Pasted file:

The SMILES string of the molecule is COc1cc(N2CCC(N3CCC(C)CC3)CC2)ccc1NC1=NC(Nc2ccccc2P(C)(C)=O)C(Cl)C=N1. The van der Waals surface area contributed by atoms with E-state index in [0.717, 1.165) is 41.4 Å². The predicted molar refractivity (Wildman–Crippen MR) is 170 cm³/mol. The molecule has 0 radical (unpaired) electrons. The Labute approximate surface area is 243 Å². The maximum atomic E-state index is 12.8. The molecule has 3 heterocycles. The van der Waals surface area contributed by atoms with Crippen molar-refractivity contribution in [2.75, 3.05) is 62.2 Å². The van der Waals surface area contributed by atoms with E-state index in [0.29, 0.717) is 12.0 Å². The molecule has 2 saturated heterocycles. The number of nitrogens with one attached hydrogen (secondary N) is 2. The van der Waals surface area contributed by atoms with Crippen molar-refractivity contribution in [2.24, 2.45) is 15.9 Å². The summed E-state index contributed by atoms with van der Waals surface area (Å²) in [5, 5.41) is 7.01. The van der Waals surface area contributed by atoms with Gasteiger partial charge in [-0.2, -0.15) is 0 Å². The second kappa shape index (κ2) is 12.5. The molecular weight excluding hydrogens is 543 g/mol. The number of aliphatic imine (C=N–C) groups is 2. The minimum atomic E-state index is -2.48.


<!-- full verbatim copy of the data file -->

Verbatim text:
The SMILES string of the molecule is COc1cc(N2CCC(N3CCC(C)CC3)CC2)ccc1NC1=NC(Nc2ccccc2P(C)(C)=O)C(Cl)C=N1. The van der Waals surface area contributed by atoms with E-state index in [0.717, 1.165) is 41.4 Å². The predicted molar refractivity (Wildman–Crippen MR) is 170 cm³/mol. The molecule has 0 radical (unpaired) electrons. The Labute approximate surface area is 243 Å². The maximum atomic E-state index is 12.8. The molecule has 3 heterocycles. The van der Waals surface area contributed by atoms with Crippen molar-refractivity contribution in [2.75, 3.05) is 62.2 Å². The van der Waals surface area contributed by atoms with E-state index in [0.29, 0.717) is 12.0 Å². The molecule has 2 saturated heterocycles. The number of nitrogens with one attached hydrogen (secondary N) is 2. The van der Waals surface area contributed by atoms with Crippen molar-refractivity contribution in [2.24, 2.45) is 15.9 Å². The summed E-state index contributed by atoms with van der Waals surface area (Å²) in [5, 5.41) is 7.01. The van der Waals surface area contributed by atoms with Gasteiger partial charge in [-0.2, -0.15) is 0 Å². The second kappa shape index (κ2) is 12.5. The molecular weight excluding hydrogens is 543 g/mol. The number of aliphatic imine (C=N–C) groups is 2. The minimum atomic E-state index is -2.48.